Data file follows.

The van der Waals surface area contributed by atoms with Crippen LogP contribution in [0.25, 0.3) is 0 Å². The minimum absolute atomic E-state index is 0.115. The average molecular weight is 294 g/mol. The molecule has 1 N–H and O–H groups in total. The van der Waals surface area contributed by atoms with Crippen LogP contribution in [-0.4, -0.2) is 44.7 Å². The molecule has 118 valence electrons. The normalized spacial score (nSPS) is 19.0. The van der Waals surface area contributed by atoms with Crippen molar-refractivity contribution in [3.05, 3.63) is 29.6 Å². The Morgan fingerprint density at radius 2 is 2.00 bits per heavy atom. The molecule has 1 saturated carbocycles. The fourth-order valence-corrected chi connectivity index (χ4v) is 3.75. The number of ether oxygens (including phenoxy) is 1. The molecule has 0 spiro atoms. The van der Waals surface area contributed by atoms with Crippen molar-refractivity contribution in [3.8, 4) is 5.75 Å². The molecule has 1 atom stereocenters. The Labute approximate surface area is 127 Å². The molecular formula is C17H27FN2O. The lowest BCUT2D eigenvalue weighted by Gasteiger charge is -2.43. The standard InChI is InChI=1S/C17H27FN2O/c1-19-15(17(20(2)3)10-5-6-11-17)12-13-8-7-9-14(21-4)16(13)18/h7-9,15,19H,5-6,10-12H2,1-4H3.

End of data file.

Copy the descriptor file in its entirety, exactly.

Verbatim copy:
The van der Waals surface area contributed by atoms with Crippen LogP contribution in [0.25, 0.3) is 0 Å². The minimum absolute atomic E-state index is 0.115. The average molecular weight is 294 g/mol. The molecule has 1 N–H and O–H groups in total. The van der Waals surface area contributed by atoms with Crippen LogP contribution in [-0.4, -0.2) is 44.7 Å². The molecule has 118 valence electrons. The normalized spacial score (nSPS) is 19.0. The van der Waals surface area contributed by atoms with Crippen molar-refractivity contribution in [3.05, 3.63) is 29.6 Å². The Morgan fingerprint density at radius 2 is 2.00 bits per heavy atom. The molecule has 1 saturated carbocycles. The fourth-order valence-corrected chi connectivity index (χ4v) is 3.75. The number of ether oxygens (including phenoxy) is 1. The molecule has 0 spiro atoms. The van der Waals surface area contributed by atoms with Crippen molar-refractivity contribution in [3.8, 4) is 5.75 Å². The molecule has 1 atom stereocenters. The Labute approximate surface area is 127 Å². The molecular formula is C17H27FN2O. The lowest BCUT2D eigenvalue weighted by Gasteiger charge is -2.43. The standard InChI is InChI=1S/C17H27FN2O/c1-19-15(17(20(2)3)10-5-6-11-17)12-13-8-7-9-14(21-4)16(13)18/h7-9,15,19H,5-6,10-12H2,1-4H3.